UNF Poll Shows Obama/Romney Tied for 2012 Presidential Race


Media Contact: Joanna Norris, Associate Director, Department of Public Relations
via UNF Press Release:

A new University of North Florida poll shows that among Jacksonville voters in potential voting matchups with Republican candidates, President Barack Obama tied with Mitt Romney, but he leads Gov. Rick Perry and Herman Cain.

The survey was conducted through the use of Computer Assisted Telephone Interviewing at a 27-station polling laboratory at UNF. A sample of the polling universe was selected through the use of Random-Digit-Dialing methodology. An additional cell phone sample is used to increase representation as well as an overlay sample. Gender and ethnic origin are weighted to statistics from the Supervisor of Elections for Duval County registered voters.

The survey was conducted between Nov. 7 and Nov. 15 and includes 574 likely Jacksonville voters. Margin of error for the entire sample is +/- 4.03. Approximately 120 UNF political science students participated in the data collection.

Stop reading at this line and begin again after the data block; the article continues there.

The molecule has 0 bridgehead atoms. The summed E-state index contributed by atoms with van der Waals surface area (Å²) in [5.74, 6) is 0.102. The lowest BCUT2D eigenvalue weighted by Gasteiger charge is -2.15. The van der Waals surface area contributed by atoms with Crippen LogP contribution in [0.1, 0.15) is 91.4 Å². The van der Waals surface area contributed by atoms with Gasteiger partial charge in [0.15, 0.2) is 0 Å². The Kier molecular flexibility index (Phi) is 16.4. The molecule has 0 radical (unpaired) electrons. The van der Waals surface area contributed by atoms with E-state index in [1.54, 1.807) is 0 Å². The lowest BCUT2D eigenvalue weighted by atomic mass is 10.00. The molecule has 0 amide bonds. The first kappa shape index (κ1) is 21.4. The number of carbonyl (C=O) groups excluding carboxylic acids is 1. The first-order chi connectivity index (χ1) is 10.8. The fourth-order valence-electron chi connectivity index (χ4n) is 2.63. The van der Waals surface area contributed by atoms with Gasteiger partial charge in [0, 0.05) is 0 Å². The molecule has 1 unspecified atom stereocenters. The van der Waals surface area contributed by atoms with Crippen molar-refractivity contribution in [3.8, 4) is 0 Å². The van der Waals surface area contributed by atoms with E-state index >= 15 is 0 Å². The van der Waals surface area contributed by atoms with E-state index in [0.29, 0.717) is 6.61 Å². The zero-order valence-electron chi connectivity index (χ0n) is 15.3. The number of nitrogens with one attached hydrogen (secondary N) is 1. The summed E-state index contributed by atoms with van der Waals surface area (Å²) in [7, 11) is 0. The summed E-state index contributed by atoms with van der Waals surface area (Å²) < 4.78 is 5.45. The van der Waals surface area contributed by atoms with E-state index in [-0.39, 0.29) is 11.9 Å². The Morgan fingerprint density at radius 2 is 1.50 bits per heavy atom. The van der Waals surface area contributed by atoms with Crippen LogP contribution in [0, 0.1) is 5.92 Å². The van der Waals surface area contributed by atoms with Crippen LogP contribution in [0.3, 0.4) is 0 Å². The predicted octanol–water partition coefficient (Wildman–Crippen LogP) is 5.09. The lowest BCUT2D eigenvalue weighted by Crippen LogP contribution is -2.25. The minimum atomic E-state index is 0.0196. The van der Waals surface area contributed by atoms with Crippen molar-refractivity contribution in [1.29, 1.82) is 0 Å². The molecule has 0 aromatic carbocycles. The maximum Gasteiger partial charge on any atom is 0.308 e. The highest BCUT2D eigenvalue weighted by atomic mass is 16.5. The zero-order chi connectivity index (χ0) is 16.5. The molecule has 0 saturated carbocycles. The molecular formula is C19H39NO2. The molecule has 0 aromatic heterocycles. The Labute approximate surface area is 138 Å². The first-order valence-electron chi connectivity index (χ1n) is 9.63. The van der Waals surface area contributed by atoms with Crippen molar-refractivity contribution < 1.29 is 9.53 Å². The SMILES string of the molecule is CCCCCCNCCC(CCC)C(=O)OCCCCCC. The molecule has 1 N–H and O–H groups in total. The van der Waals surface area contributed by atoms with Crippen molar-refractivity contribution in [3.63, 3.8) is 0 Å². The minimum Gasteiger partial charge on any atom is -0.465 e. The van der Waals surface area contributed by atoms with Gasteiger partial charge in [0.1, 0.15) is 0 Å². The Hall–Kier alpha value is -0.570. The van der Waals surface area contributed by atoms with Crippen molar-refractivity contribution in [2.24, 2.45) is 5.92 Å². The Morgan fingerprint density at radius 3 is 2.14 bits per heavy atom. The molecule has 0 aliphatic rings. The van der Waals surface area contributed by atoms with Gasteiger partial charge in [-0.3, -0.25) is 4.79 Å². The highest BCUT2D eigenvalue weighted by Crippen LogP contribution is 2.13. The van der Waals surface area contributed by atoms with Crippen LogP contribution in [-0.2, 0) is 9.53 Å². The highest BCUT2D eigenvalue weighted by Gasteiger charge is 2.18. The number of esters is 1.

Among the findings:

  • Of the respondents polled, President Barack Obama has a 41 percent approval rating and a 53 percent disapproval rating.
  • If the election for president were held today, 40 percent said they would vote for Barack Obama, while 40 percent said they would vote for Mitt Romney.
  • When asked if the election were between Obama and Perry, 45 percent said they would vote for Obama, while 33 percent said they would vote for Perry.
  • When asked if the election were held today between Herman Cain or Obama, 45 percent of voters indicated they would vote for Obama. Thirty-six percent would vote for Cain.
  • Seventy-four percent of respondents said the most important issue facing the nation today is the economy and jobs.
  • Almost 50 percent of respondents polled said they did not support the Tea Party political movement, while 37 percent said they did support the movement.
  • The current super committee of 12 in Congress is looking at ways to reduce federal government spending. When asked which of the following areas—national defense, Social Security or Medicare—should spending be reduced the most, 54 percent said spending should not be cut in any of these areas, while 23 percent said national defense. Eight percent said Medicare should be reduced and 3 percent said Social Security should be reduced.
  • When asked how Congress should try to reduce the long-term debt of the United States, more than 50 percent said a mixture of reductions in spending and tax increases; 38 percent said large reductions in government spending; and 5 percent said large increases in revenue and taxes.